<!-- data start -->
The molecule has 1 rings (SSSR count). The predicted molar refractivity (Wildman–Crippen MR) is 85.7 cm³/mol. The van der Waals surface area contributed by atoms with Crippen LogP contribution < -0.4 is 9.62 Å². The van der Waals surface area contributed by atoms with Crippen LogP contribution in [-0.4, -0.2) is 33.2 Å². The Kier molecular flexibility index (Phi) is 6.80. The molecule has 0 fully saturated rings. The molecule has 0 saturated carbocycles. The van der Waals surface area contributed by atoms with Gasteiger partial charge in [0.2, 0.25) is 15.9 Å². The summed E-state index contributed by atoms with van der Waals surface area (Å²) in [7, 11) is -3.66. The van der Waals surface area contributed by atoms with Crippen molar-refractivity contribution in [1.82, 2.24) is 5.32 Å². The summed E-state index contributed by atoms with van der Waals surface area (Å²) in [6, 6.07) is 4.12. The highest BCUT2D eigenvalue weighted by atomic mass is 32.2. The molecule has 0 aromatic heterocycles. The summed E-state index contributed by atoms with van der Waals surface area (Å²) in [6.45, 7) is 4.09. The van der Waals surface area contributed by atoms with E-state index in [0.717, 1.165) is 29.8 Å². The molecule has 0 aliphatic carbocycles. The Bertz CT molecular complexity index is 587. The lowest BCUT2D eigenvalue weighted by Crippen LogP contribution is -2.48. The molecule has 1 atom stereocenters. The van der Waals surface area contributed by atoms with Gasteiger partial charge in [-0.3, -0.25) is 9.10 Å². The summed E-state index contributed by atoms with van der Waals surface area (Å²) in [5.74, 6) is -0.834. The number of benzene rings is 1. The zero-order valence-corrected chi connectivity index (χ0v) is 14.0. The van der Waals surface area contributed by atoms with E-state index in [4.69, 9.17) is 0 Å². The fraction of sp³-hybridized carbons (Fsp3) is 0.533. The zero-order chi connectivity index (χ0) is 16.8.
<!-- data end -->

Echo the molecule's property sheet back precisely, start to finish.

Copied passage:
The molecule has 1 rings (SSSR count). The predicted molar refractivity (Wildman–Crippen MR) is 85.7 cm³/mol. The van der Waals surface area contributed by atoms with Crippen LogP contribution < -0.4 is 9.62 Å². The van der Waals surface area contributed by atoms with Crippen LogP contribution in [-0.4, -0.2) is 33.2 Å². The Kier molecular flexibility index (Phi) is 6.80. The molecule has 0 fully saturated rings. The molecule has 0 saturated carbocycles. The van der Waals surface area contributed by atoms with Gasteiger partial charge in [0.2, 0.25) is 15.9 Å². The summed E-state index contributed by atoms with van der Waals surface area (Å²) in [7, 11) is -3.66. The van der Waals surface area contributed by atoms with Crippen molar-refractivity contribution in [1.82, 2.24) is 5.32 Å². The summed E-state index contributed by atoms with van der Waals surface area (Å²) in [6, 6.07) is 4.12. The highest BCUT2D eigenvalue weighted by atomic mass is 32.2. The molecule has 0 aromatic heterocycles. The summed E-state index contributed by atoms with van der Waals surface area (Å²) in [6.45, 7) is 4.09. The van der Waals surface area contributed by atoms with E-state index in [0.717, 1.165) is 29.8 Å². The molecule has 0 aliphatic carbocycles. The Bertz CT molecular complexity index is 587. The lowest BCUT2D eigenvalue weighted by Crippen LogP contribution is -2.48. The molecule has 1 atom stereocenters. The van der Waals surface area contributed by atoms with Gasteiger partial charge in [-0.3, -0.25) is 9.10 Å². The summed E-state index contributed by atoms with van der Waals surface area (Å²) in [5.74, 6) is -0.834. The number of benzene rings is 1. The zero-order valence-corrected chi connectivity index (χ0v) is 14.0. The van der Waals surface area contributed by atoms with E-state index in [4.69, 9.17) is 0 Å². The fraction of sp³-hybridized carbons (Fsp3) is 0.533. The zero-order chi connectivity index (χ0) is 16.8.